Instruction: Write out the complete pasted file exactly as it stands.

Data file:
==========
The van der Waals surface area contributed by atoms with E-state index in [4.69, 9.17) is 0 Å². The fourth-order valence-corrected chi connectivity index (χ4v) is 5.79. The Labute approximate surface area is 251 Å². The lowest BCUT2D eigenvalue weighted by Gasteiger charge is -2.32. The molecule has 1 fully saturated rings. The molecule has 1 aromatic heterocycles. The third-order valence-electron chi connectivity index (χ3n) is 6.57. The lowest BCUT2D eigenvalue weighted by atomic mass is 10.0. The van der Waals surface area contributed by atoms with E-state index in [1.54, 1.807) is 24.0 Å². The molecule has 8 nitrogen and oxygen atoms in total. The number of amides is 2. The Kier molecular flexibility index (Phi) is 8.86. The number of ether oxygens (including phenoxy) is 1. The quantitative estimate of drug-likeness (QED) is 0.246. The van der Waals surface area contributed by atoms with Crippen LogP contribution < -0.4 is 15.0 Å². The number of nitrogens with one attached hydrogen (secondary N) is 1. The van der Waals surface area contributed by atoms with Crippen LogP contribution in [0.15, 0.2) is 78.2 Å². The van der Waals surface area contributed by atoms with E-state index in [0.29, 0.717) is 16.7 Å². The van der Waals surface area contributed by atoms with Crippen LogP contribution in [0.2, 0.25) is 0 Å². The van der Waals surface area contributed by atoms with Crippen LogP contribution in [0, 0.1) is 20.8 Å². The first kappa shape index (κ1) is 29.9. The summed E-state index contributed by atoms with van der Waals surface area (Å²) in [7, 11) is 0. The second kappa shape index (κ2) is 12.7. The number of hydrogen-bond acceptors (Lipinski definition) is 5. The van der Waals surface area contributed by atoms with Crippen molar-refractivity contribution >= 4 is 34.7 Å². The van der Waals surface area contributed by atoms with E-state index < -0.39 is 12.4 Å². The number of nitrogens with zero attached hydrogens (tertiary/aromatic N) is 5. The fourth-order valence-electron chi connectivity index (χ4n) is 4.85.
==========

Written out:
The van der Waals surface area contributed by atoms with E-state index in [4.69, 9.17) is 0 Å². The fourth-order valence-corrected chi connectivity index (χ4v) is 5.79. The Labute approximate surface area is 251 Å². The lowest BCUT2D eigenvalue weighted by Gasteiger charge is -2.32. The molecule has 1 fully saturated rings. The molecule has 1 aromatic heterocycles. The third-order valence-electron chi connectivity index (χ3n) is 6.57. The lowest BCUT2D eigenvalue weighted by atomic mass is 10.0. The van der Waals surface area contributed by atoms with E-state index in [1.54, 1.807) is 24.0 Å². The molecule has 8 nitrogen and oxygen atoms in total. The number of amides is 2. The Kier molecular flexibility index (Phi) is 8.86. The number of ether oxygens (including phenoxy) is 1. The quantitative estimate of drug-likeness (QED) is 0.246. The van der Waals surface area contributed by atoms with Crippen LogP contribution < -0.4 is 15.0 Å². The number of nitrogens with one attached hydrogen (secondary N) is 1. The van der Waals surface area contributed by atoms with Crippen LogP contribution in [0.15, 0.2) is 78.2 Å². The van der Waals surface area contributed by atoms with E-state index in [0.29, 0.717) is 16.7 Å². The van der Waals surface area contributed by atoms with Crippen LogP contribution in [0.2, 0.25) is 0 Å². The van der Waals surface area contributed by atoms with Crippen LogP contribution in [0, 0.1) is 20.8 Å². The first kappa shape index (κ1) is 29.9. The summed E-state index contributed by atoms with van der Waals surface area (Å²) in [7, 11) is 0. The second kappa shape index (κ2) is 12.7. The number of hydrogen-bond acceptors (Lipinski definition) is 5. The van der Waals surface area contributed by atoms with Crippen molar-refractivity contribution >= 4 is 34.7 Å². The van der Waals surface area contributed by atoms with E-state index < -0.39 is 12.4 Å². The number of nitrogens with zero attached hydrogens (tertiary/aromatic N) is 5. The fourth-order valence-electron chi connectivity index (χ4n) is 4.85.